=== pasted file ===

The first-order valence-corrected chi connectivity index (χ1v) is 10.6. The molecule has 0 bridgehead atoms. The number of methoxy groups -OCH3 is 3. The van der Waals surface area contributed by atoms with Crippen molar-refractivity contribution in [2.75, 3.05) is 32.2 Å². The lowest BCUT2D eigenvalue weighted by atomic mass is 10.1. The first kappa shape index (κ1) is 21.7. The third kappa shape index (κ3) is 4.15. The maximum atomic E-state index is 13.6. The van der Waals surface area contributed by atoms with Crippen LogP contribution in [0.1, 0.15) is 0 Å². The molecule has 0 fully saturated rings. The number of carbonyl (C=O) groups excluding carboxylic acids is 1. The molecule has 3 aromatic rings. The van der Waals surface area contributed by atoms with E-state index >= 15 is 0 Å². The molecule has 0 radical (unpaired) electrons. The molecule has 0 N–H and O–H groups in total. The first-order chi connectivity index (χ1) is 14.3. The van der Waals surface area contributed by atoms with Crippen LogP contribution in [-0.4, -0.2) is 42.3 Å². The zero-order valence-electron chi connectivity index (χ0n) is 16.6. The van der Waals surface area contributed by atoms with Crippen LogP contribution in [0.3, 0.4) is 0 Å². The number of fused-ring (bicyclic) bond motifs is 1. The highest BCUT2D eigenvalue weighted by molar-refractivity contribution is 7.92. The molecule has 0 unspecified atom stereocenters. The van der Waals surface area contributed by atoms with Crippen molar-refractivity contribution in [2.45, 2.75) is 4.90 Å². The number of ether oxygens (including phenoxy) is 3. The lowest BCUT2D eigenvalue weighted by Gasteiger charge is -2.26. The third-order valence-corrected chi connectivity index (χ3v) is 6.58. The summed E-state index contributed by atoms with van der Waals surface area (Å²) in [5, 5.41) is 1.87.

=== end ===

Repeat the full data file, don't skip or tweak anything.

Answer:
The first-order valence-corrected chi connectivity index (χ1v) is 10.6. The molecule has 0 bridgehead atoms. The number of methoxy groups -OCH3 is 3. The van der Waals surface area contributed by atoms with Crippen molar-refractivity contribution in [2.75, 3.05) is 32.2 Å². The lowest BCUT2D eigenvalue weighted by atomic mass is 10.1. The first kappa shape index (κ1) is 21.7. The third kappa shape index (κ3) is 4.15. The maximum atomic E-state index is 13.6. The van der Waals surface area contributed by atoms with Crippen LogP contribution in [0.1, 0.15) is 0 Å². The molecule has 0 fully saturated rings. The number of carbonyl (C=O) groups excluding carboxylic acids is 1. The molecule has 3 aromatic rings. The van der Waals surface area contributed by atoms with E-state index >= 15 is 0 Å². The molecule has 0 radical (unpaired) electrons. The molecule has 0 N–H and O–H groups in total. The first-order chi connectivity index (χ1) is 14.3. The van der Waals surface area contributed by atoms with Crippen LogP contribution in [-0.4, -0.2) is 42.3 Å². The zero-order valence-electron chi connectivity index (χ0n) is 16.6. The van der Waals surface area contributed by atoms with Crippen LogP contribution in [0.3, 0.4) is 0 Å². The number of fused-ring (bicyclic) bond motifs is 1. The highest BCUT2D eigenvalue weighted by molar-refractivity contribution is 7.92. The molecule has 0 unspecified atom stereocenters. The van der Waals surface area contributed by atoms with Crippen molar-refractivity contribution in [2.45, 2.75) is 4.90 Å². The number of ether oxygens (including phenoxy) is 3. The lowest BCUT2D eigenvalue weighted by Gasteiger charge is -2.26. The third-order valence-corrected chi connectivity index (χ3v) is 6.58. The summed E-state index contributed by atoms with van der Waals surface area (Å²) in [5, 5.41) is 1.87.